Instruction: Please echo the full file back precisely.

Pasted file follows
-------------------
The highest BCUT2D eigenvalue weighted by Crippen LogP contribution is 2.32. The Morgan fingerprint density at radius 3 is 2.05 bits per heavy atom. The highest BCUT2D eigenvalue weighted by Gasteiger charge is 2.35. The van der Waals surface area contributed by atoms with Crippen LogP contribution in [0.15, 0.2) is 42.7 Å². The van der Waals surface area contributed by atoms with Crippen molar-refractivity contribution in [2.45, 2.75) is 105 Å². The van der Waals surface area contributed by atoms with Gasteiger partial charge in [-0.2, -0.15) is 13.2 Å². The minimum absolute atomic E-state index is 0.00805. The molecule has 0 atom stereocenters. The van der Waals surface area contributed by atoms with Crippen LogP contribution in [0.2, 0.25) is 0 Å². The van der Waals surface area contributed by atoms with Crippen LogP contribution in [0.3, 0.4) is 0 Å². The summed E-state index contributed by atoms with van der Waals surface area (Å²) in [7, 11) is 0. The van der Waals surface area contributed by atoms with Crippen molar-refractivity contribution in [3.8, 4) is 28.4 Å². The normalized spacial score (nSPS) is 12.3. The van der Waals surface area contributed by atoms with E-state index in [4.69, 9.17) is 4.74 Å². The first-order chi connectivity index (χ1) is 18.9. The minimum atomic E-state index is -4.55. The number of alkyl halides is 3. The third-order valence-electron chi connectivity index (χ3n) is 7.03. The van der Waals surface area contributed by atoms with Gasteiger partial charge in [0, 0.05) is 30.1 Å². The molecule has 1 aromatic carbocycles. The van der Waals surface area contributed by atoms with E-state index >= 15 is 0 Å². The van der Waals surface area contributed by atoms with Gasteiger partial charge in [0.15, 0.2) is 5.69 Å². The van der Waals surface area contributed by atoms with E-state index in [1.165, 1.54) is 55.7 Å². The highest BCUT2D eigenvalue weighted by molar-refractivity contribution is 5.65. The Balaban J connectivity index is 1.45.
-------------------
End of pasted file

The highest BCUT2D eigenvalue weighted by Crippen LogP contribution is 2.32. The Morgan fingerprint density at radius 3 is 2.05 bits per heavy atom. The highest BCUT2D eigenvalue weighted by Gasteiger charge is 2.35. The van der Waals surface area contributed by atoms with Crippen LogP contribution in [0.15, 0.2) is 42.7 Å². The van der Waals surface area contributed by atoms with Crippen molar-refractivity contribution in [2.45, 2.75) is 105 Å². The van der Waals surface area contributed by atoms with Gasteiger partial charge in [-0.2, -0.15) is 13.2 Å². The minimum absolute atomic E-state index is 0.00805. The molecule has 0 atom stereocenters. The van der Waals surface area contributed by atoms with Crippen LogP contribution in [0.2, 0.25) is 0 Å². The van der Waals surface area contributed by atoms with Crippen LogP contribution in [0.3, 0.4) is 0 Å². The summed E-state index contributed by atoms with van der Waals surface area (Å²) in [7, 11) is 0. The van der Waals surface area contributed by atoms with Crippen molar-refractivity contribution in [3.8, 4) is 28.4 Å². The normalized spacial score (nSPS) is 12.3. The van der Waals surface area contributed by atoms with E-state index in [4.69, 9.17) is 4.74 Å². The first-order chi connectivity index (χ1) is 18.9. The minimum atomic E-state index is -4.55. The number of alkyl halides is 3. The third-order valence-electron chi connectivity index (χ3n) is 7.03. The van der Waals surface area contributed by atoms with Gasteiger partial charge in [0, 0.05) is 30.1 Å². The molecule has 1 aromatic carbocycles. The van der Waals surface area contributed by atoms with E-state index >= 15 is 0 Å². The van der Waals surface area contributed by atoms with Gasteiger partial charge in [0.15, 0.2) is 5.69 Å². The van der Waals surface area contributed by atoms with E-state index in [1.165, 1.54) is 55.7 Å². The highest BCUT2D eigenvalue weighted by molar-refractivity contribution is 5.65. The Balaban J connectivity index is 1.45.